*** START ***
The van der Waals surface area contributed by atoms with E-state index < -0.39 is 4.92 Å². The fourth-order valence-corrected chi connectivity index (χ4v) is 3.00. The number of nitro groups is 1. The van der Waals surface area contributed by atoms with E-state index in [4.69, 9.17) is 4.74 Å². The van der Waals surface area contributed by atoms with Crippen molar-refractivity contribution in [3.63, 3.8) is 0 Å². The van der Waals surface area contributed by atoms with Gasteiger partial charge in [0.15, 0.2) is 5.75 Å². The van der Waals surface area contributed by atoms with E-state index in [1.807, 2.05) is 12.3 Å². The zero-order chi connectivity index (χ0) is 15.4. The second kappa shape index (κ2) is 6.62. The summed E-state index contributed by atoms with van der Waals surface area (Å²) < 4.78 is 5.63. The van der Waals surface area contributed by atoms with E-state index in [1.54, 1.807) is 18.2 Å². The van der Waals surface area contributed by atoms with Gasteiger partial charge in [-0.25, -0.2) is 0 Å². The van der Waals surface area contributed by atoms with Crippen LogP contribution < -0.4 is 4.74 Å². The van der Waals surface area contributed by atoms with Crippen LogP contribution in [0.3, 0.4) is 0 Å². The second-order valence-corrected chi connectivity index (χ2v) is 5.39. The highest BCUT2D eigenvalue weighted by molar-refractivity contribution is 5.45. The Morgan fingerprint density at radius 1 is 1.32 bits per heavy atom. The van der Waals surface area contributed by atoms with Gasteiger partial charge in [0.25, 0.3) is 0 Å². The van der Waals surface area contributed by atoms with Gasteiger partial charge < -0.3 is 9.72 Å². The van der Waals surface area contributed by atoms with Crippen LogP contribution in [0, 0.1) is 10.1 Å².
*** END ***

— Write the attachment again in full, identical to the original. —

The van der Waals surface area contributed by atoms with E-state index < -0.39 is 4.92 Å². The fourth-order valence-corrected chi connectivity index (χ4v) is 3.00. The number of nitro groups is 1. The van der Waals surface area contributed by atoms with E-state index in [4.69, 9.17) is 4.74 Å². The van der Waals surface area contributed by atoms with Crippen molar-refractivity contribution in [3.63, 3.8) is 0 Å². The van der Waals surface area contributed by atoms with Gasteiger partial charge in [0.15, 0.2) is 5.75 Å². The van der Waals surface area contributed by atoms with E-state index in [1.807, 2.05) is 12.3 Å². The zero-order chi connectivity index (χ0) is 15.4. The second kappa shape index (κ2) is 6.62. The summed E-state index contributed by atoms with van der Waals surface area (Å²) < 4.78 is 5.63. The van der Waals surface area contributed by atoms with E-state index in [1.54, 1.807) is 18.2 Å². The van der Waals surface area contributed by atoms with Gasteiger partial charge in [-0.25, -0.2) is 0 Å². The van der Waals surface area contributed by atoms with Crippen LogP contribution < -0.4 is 4.74 Å². The van der Waals surface area contributed by atoms with Crippen LogP contribution in [0.3, 0.4) is 0 Å². The second-order valence-corrected chi connectivity index (χ2v) is 5.39. The highest BCUT2D eigenvalue weighted by molar-refractivity contribution is 5.45. The Morgan fingerprint density at radius 1 is 1.32 bits per heavy atom. The van der Waals surface area contributed by atoms with Gasteiger partial charge in [0.25, 0.3) is 0 Å². The van der Waals surface area contributed by atoms with Gasteiger partial charge < -0.3 is 9.72 Å². The van der Waals surface area contributed by atoms with Crippen LogP contribution in [0, 0.1) is 10.1 Å².